While plenty of books tell people what to do and how to do it, not many tell you when to do it.
Timing is more important than people think, says New York Times best-selling author Daniel H. Pink. Pink recently spoke about his newest book, When: The Scientific Secrets of Perfect Timing, as part of an event organized by Social Driver and hosted at the Washington DC Economic Partnership. The event also helped to raise awareness about LearnServe International, a nonprofit organization that equips high school students with the entrepreneurial and leaderships skills needed to tackle social challenges at home and abroad.
Drawing on volumes of research from psychology, biology, neuroscience and economics, Pink examines several questions:
- When should we change jobs?
- How can we use the hidden pattern of the day to build the ideal schedule?
- How can we turn a mediocre beginning into a fresh start?
Pink says that research shows the time of day we do things matters significantly because the pattern of day affects our mood and performance. Based on research, he says people tend to move through the day in three stages: a peak, trough, and recovery.
- Peak: During this stage, people are at their optimum level of performance and this is when most people should perform high-priority tasks that require focus, such as writing or analytical functions.
- Trough: During this stage when energy levels drop and people are not as mentally alert, people should perform activities that don’t require as much concentration, such as checking emails, scheduling appointments, and other routine and administrative duties.
- Recovery: During this stage, people tend to be more creative, so it’s best to do activities that require a creative mindset, such as brainstorming.
There is also a pattern of mood that follows this direction, which impacts businesses both from an employee standpoint as well as financially. For example, about 80 percent of people have an elevated mood in the morning, which tends to drop in the afternoon, and then rises again later in the afternoon/evening. “Night owls” or individuals who are active and more productive at night, however, move in the opposite direction and hit their peak in the afternoon or evening.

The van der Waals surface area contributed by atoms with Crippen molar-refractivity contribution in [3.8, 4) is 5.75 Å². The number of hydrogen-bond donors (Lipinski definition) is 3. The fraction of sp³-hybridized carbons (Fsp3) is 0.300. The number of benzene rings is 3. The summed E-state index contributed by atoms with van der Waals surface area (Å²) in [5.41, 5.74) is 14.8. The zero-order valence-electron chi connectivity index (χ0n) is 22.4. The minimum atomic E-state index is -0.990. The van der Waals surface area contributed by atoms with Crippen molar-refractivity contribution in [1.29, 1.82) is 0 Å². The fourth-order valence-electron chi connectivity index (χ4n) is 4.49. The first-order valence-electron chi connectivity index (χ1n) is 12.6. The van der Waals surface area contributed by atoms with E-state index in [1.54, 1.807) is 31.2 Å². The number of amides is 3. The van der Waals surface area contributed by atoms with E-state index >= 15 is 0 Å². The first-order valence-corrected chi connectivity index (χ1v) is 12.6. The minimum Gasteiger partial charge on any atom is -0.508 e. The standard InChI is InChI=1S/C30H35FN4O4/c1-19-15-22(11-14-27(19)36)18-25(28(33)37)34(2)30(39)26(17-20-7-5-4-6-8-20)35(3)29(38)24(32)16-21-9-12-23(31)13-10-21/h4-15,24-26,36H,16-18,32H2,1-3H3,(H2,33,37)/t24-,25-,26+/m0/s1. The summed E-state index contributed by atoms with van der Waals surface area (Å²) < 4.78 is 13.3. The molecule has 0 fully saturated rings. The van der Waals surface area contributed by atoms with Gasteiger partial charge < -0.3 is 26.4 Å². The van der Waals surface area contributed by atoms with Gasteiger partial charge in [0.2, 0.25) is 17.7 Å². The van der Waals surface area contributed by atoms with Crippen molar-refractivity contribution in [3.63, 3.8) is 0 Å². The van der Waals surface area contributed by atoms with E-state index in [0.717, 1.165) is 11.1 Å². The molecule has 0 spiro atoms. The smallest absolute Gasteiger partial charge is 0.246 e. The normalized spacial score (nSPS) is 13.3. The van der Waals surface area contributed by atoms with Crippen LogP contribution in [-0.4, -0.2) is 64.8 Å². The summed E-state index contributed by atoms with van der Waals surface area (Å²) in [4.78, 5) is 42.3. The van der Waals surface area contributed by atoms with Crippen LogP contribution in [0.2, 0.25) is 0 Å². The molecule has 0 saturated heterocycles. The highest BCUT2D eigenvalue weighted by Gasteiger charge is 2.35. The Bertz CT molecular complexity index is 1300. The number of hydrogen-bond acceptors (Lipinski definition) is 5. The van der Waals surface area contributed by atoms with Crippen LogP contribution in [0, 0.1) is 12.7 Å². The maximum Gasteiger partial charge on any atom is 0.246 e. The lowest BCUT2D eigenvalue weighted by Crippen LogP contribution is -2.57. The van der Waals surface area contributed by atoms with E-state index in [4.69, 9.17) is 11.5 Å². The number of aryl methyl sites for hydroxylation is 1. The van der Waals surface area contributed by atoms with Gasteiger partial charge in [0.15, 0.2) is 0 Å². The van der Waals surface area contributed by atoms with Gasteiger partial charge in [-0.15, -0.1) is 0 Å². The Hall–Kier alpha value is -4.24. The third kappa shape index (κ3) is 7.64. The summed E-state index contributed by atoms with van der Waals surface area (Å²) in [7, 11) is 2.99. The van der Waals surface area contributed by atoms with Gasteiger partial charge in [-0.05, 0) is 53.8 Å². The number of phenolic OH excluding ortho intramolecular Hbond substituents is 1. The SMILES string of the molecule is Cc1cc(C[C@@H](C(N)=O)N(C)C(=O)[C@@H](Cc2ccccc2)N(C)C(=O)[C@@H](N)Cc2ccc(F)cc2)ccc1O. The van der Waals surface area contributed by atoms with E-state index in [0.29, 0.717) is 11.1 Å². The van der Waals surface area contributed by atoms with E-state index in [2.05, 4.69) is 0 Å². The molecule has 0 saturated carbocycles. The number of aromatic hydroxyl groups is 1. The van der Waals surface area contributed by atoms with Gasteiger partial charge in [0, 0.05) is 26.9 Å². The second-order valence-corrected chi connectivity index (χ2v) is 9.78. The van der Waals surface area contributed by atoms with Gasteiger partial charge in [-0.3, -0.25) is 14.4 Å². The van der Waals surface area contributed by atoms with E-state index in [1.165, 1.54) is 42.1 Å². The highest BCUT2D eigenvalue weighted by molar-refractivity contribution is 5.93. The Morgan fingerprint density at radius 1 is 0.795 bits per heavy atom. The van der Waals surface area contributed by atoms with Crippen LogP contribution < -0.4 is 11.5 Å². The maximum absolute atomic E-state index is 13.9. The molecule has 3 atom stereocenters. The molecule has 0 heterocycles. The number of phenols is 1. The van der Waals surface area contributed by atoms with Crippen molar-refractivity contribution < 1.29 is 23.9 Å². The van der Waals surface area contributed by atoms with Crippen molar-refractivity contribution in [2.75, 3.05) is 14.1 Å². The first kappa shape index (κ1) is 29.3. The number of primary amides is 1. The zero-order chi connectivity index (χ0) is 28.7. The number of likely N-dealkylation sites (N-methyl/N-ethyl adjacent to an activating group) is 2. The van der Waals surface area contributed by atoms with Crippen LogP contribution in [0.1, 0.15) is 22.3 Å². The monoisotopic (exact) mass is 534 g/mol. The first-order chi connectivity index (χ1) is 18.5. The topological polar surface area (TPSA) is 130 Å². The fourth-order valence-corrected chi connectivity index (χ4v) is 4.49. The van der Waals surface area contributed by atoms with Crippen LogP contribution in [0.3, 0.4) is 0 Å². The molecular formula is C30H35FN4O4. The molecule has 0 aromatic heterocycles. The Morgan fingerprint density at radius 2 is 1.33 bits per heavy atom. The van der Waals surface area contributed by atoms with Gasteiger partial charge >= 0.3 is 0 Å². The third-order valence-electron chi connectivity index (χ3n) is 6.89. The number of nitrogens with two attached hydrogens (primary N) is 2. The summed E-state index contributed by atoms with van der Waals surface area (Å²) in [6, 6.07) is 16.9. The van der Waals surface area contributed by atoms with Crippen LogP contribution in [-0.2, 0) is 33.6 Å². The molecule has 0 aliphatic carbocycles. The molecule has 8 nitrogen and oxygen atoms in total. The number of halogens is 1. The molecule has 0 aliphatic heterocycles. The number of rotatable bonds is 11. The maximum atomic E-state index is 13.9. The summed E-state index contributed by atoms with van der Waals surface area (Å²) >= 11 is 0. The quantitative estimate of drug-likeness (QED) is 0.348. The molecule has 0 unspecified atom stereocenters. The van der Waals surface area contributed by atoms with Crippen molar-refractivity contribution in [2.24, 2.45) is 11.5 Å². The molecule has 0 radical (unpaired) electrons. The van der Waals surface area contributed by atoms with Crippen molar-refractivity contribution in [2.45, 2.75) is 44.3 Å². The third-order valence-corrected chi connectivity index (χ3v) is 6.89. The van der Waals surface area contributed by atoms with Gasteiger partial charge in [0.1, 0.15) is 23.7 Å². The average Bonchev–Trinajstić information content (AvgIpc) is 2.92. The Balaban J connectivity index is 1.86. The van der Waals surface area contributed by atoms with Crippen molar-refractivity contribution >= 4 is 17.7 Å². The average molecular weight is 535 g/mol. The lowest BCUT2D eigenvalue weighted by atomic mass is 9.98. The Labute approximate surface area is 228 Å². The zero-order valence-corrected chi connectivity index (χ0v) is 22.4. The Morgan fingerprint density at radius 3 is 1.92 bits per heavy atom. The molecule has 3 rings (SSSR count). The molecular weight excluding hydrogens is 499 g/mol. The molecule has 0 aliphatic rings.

On the financial front, researchers took transcripts from 26,000 earnings calls conducted over 6.5 years, placed them into a software that measures the emotional content of the words, and found that calls conducted in the afternoon were more negative and people were more irritable, regardless of the financial numbers being reported.
Pink acknowledges not everyone has control over scheduling their work during the time of day they are most productive. However, he offers practical tips, such as taking breaks, that we can incorporate into our schedules to help increase our productivity.
The key takeaway from Pink’s presentation: We focus too much in our lives on what are we going to do and how are we going to do it when we should be focusing on the when, which is backed by science.